Other more or less ignored collectors and producers of photographically rich volumes were and remain (although not as frequently as in the past) those produced by Greek business-collectives and local/regional Greek radio programs.

From this distance in time it is difficult to draw a chronological line between when Greeks in America issued such publications ‘for Greek eyes only’ and when no restrictions entered their creation and distribution of such publications.

The Greek War Relief work of World War II is also a uniquely distinct period when Greeks in America utilized every format available to them to not only secure the safety of their relatives and fellow Greeks in Greece but also in their promotion of the complex political claims and concerns which would inevitably occur in the post-war period.

Having said that, it is clear that since, at the very least, the 1960s that Greeks in North America have increasing utilized photographs both private and public to demonstrate visually beliefs, values, and claims about themselves to not only among their own but to the world at large. Inclusive as the technology advanced of historical video and online collections.

Yet, more is afoot. Why do these images appear in such ‘historic’ volumes and what explains the nationwide drive by Greek-Americans to produce such volumes are the real questions.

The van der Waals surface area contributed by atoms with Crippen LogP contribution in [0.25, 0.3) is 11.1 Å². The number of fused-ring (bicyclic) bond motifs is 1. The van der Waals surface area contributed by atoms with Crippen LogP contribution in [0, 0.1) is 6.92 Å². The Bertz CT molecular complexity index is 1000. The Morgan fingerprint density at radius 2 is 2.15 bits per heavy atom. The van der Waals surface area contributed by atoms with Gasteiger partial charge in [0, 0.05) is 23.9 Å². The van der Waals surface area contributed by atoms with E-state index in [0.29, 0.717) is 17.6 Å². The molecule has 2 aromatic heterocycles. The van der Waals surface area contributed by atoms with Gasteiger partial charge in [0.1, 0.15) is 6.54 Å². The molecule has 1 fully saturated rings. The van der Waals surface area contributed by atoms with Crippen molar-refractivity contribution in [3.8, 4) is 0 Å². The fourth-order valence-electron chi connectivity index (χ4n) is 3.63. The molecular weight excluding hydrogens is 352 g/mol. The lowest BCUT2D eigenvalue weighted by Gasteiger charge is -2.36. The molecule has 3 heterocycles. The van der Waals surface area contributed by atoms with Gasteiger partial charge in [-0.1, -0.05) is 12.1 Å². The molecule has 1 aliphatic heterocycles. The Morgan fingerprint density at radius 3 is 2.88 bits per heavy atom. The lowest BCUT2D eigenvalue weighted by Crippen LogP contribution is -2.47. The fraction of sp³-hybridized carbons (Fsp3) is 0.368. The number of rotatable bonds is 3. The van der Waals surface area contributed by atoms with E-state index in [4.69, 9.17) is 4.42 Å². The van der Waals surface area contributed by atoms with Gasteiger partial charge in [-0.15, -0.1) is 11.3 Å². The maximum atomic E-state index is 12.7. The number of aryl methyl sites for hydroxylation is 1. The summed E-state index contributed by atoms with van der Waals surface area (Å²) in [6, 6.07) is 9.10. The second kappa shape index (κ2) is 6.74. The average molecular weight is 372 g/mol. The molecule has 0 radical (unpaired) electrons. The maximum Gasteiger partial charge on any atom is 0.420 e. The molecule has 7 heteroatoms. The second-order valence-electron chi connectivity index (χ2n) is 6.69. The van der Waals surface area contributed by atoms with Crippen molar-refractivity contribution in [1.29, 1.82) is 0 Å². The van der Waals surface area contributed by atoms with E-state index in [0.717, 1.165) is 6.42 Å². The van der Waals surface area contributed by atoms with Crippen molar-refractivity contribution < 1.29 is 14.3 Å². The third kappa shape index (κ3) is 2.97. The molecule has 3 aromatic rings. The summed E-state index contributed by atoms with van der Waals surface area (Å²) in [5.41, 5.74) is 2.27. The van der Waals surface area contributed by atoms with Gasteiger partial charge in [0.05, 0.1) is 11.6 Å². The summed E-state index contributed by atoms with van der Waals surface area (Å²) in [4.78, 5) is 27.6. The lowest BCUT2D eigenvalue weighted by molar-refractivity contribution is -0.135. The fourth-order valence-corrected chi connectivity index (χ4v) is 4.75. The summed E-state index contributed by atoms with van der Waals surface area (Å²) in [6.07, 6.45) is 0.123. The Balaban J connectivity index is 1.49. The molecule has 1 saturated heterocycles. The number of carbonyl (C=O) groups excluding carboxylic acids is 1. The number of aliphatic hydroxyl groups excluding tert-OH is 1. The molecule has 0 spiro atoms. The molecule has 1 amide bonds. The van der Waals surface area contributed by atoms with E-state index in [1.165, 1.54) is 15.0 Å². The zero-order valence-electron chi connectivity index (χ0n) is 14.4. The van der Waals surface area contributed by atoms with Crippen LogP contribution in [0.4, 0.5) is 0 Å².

The physical structure of the Greek Orthodox church in America is truly the living body of our collective experience set in stone. Each new phase/development/evolution of our collective experience in this country sees physical manifestations in the center of our real village, the church. Out of old buildings came our contemporary cathedrals. Yet the American churches no longer physically resemble the church structures found in Greece.

I grew up in the time of adding a library and a gymnasium to the local parishes. Churches in Greece do not have gyms, attached rooms specifically set aside for coffee hour and/or for the teaching of Greek language and culture. While some do in fact have libraries, they do not function as they do here in Ameriki. And the over large kitchens and industrial size refrigerators, the bookstores, the large closets for the choir robes, the altar boy robes, and folk dance costumes, the installation of industrial level electrical boxes in the parking lots used during the annual festivals and now the museums all attest not to religious mandates but to what the parishioners have come to require for cultural maintenance.

It is also the case that a new dimension to the Greek-American church is now being added all across the nation, the church archive room or museum.

Given that this is a completely organic social movement springing from the very deepest core of Greek-America there is no serious and ongoing collective effort to network. A short list of such museums, archival preservation rooms, and similar such places within the church communities can be found in Salt Lake City which was the first to have a ‘museum’ area, and while I am not sure of the order of such ‘rooms’ or full display areas, but they can be found in Atlanta GA; New Buffalo, MI; Portland OR; New Orleans; Greek Museum, NYC; San Jose, CA.; Pueblo CO and Seattle WA.